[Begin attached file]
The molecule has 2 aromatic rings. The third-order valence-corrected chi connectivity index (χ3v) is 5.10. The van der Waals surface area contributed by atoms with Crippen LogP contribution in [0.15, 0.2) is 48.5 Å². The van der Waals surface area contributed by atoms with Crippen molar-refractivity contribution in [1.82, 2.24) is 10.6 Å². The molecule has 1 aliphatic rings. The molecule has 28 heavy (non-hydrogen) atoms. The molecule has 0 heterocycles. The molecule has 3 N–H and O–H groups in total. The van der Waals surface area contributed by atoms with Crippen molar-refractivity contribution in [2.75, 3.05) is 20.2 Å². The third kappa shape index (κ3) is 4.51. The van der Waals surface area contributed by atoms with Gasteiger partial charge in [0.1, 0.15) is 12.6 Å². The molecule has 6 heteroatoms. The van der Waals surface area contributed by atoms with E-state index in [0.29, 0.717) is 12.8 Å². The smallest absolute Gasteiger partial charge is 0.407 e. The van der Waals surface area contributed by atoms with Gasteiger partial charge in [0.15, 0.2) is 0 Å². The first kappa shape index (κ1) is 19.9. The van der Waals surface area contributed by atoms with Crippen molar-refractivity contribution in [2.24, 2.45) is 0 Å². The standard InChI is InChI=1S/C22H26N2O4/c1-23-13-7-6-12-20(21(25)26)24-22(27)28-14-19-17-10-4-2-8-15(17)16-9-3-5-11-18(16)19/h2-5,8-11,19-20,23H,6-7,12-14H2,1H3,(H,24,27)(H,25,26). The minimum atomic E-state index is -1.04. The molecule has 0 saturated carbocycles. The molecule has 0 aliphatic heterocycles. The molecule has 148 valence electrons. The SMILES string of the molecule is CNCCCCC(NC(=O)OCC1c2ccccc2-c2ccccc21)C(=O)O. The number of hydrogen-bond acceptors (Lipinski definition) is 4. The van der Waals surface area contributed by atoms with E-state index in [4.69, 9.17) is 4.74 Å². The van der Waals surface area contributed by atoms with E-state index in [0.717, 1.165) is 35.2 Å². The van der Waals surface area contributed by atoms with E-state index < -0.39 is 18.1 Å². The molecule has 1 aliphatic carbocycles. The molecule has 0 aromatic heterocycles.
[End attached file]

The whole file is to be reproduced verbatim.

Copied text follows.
The molecule has 2 aromatic rings. The third-order valence-corrected chi connectivity index (χ3v) is 5.10. The van der Waals surface area contributed by atoms with Crippen LogP contribution in [0.15, 0.2) is 48.5 Å². The van der Waals surface area contributed by atoms with Crippen molar-refractivity contribution in [1.82, 2.24) is 10.6 Å². The molecule has 1 aliphatic rings. The molecule has 28 heavy (non-hydrogen) atoms. The molecule has 0 heterocycles. The molecule has 3 N–H and O–H groups in total. The van der Waals surface area contributed by atoms with Crippen molar-refractivity contribution in [2.75, 3.05) is 20.2 Å². The third kappa shape index (κ3) is 4.51. The van der Waals surface area contributed by atoms with Gasteiger partial charge in [0.1, 0.15) is 12.6 Å². The molecule has 6 heteroatoms. The van der Waals surface area contributed by atoms with E-state index in [0.29, 0.717) is 12.8 Å². The smallest absolute Gasteiger partial charge is 0.407 e. The van der Waals surface area contributed by atoms with Gasteiger partial charge in [0.15, 0.2) is 0 Å². The first kappa shape index (κ1) is 19.9. The van der Waals surface area contributed by atoms with Crippen molar-refractivity contribution in [2.24, 2.45) is 0 Å². The standard InChI is InChI=1S/C22H26N2O4/c1-23-13-7-6-12-20(21(25)26)24-22(27)28-14-19-17-10-4-2-8-15(17)16-9-3-5-11-18(16)19/h2-5,8-11,19-20,23H,6-7,12-14H2,1H3,(H,24,27)(H,25,26). The minimum atomic E-state index is -1.04. The molecule has 0 saturated carbocycles. The molecule has 0 aliphatic heterocycles. The molecule has 148 valence electrons. The SMILES string of the molecule is CNCCCCC(NC(=O)OCC1c2ccccc2-c2ccccc21)C(=O)O. The number of hydrogen-bond acceptors (Lipinski definition) is 4. The van der Waals surface area contributed by atoms with E-state index in [4.69, 9.17) is 4.74 Å². The van der Waals surface area contributed by atoms with E-state index in [0.717, 1.165) is 35.2 Å². The van der Waals surface area contributed by atoms with E-state index < -0.39 is 18.1 Å². The molecule has 1 aliphatic carbocycles. The molecule has 0 aromatic heterocycles.